Here’s an insightful peek into the life of a local minor leaguer

Photo courtesy of Carson Maxwell.

Ten years ago, I created a youth travel baseball team of top Little Leaguers, mostly from West University Place plus a few players from other leagues (I hate the word "ringers"). I named the team the Van Buren Boys, after the street gang that terrorized Kramer in the pizza parlor on Seinfeld. This group of 13-year-old All-Stars played the whole summer and racked up a lot of trophies. Note: one of the Van Buren Boys' lefty pitchers slept down the hall from me, so I still have those trophies. I pretend that I actually had something to do with winning them.

The Van Buren Boys' slugging shortstop was a kid named Carson Maxwell. Man, he could hit the ball a ton, well beyond his years. He went on to play ball for Lamar High School, Galveston Junior College and McNeese State. He was drafted by the Arizona Diamondbacks and sent to the Missoula (Montana) Osprey in the Rookie Advanced Pioneer League.

This summer, with Major League Baseball and coronavirus decimating the minor league system, Maxwell will be part of the 4-team professional league hosted by the Sugar Land Skeeters at Constellation Field. Fans will be allowed to attend games, up to 25 percent of Constellation Field's usual 7,500-seat capacity. Each team, consisting of former big leaguers and free agent minor leaguers, will play 28 games, starting July 10. Single games will be played Tuesdays, Thursdays and Fridays, with doubleheaders Saturdays and Sundays. Maxwell is waiting to learn which team he'll be placed on. In the meantime, I decided to play pepper with Maxwell … 10 hard-hitting questions plus a couple of soft-toss meatballs.

1. SportsMap: How did you enjoy living and playing baseball in Montana?

Carson Maxwell: It was so much different than what I expected, but I absolutely loved it. Playing ball every day and learning from former Major Leaguers was so much fun. Not to mention, it was my first visit to the mountains out west, which was surreal.

2. SM: What was the Skeeters tryout like?

CM: It was pretty much like any other tryout. Position players ran the 60-yard dash. We had three backhand throws from shortstop to show off our arms. Then we moved to our positions to take some ground balls. We threw one to first, turned a double play, and finished with a slow roller. After that, position players got one round of batting practice to show off some pop in our bats.

3. SM: What are your baseball goals now?

CM: My immediate goal is to have a good season and get picked up by a big-league team. My long-term goals haven't changed, meaning to make it to the Major Leagues and have an outstanding career. I'm taking it brick-by-brick and focusing on what's in front of me at the moment.

4. SM:Minor league players are notoriously underpaid. How much mac 'n' cheese did you eat last season in Montana?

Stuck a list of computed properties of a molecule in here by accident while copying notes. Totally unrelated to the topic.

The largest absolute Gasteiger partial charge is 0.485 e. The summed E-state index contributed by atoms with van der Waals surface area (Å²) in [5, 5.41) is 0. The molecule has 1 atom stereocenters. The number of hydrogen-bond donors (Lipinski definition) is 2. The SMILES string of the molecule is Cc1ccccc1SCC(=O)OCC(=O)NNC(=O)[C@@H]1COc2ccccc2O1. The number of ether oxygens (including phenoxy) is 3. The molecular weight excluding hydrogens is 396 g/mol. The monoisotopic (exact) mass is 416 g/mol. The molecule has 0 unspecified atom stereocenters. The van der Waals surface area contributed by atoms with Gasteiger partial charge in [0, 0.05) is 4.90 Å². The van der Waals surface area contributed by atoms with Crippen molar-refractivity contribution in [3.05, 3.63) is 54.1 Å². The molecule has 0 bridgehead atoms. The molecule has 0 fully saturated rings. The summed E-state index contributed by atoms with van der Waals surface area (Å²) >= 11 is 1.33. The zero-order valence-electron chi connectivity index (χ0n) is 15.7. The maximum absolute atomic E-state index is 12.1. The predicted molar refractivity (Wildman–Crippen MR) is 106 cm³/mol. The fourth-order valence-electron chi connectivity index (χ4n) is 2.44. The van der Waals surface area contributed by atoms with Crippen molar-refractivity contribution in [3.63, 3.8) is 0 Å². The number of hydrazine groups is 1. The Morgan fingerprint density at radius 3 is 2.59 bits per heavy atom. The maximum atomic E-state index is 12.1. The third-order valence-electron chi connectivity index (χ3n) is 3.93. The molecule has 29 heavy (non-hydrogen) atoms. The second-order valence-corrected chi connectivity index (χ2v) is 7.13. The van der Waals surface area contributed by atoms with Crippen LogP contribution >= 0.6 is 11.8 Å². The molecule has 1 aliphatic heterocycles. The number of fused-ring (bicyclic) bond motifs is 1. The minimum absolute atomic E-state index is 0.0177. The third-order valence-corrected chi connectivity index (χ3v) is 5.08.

CM: True! Lower-level minor leaguers are extremely underpaid. I did make enough to purchase essentials I needed to survive, like bats, gloves, cleats and other equipment. The Diamondbacks took decent care of the team and would feed us before and after games. My roommates and I were fortunate to have an amazing host family. They often bought us groceries. Late nights after home games, my roommates and I would get back to the house and absolutely destroy frozen pizzas.

5. SM: What's the best part of moving back to Houston and playing ball for the Skeeters league?

CM: I'm excited to be home and playing in a stadium where I'm very comfortable. I played four years of college playoffs in Constellation Field and won the Southland Conference championship my senior year at McNeese State.

6. SM: How much different was playing minor league ball from college ball, and what are you expecting from the Skeeters league?

CM: The main differences from college to the minors were pitching and mindset. In the minors you are facing the best pitchers from college, whereas in college I didn't always face the best guy on the other team. I also say mindset because if I had a bad midweek game in college, I would have a couple of days to shake it off and work on things. In the minors games are played every day, so if you've had a bad game you better have short-term memory because you can't let that distract you the next game or everything will just snowball.

7. SM: What will the Skeeters league look like during the coronavirus pandemic?

CM: It's going to be very interesting to say the least. One of the rules that I read in my packet is that the balls will be disinfected after they've been used. As of now, the rules say we aren't supposed to give out autographs to fans or hand out foul balls. No seeds, no gum chewing, avoid spitting. Pitchers will be allowed a wet rag in their back pocket so they don't lick their fingers, and no high fives, hugs or fist bumps after a home run or run scored. We are supposed to do our best at staying distant at all times, and we will be tested weekly for COVID-19.

8. SM: When you were a kid, you were typically the best player on the team. How did you deal with pro ball, where everybody was the best player when they were young.

CM: I've definitely tapped into a new level of work ethic. It's a tough situation because you want to help the team win, but you're also fighting for a job and to get called up to the next level of the minors. I loved learning from other players who had been playing in the minors for a while and players from other countries who were taught a different way to play the game.

Photo courtesy of Carson Maxwell.

9. SM: Tell me everything about your first professional home run.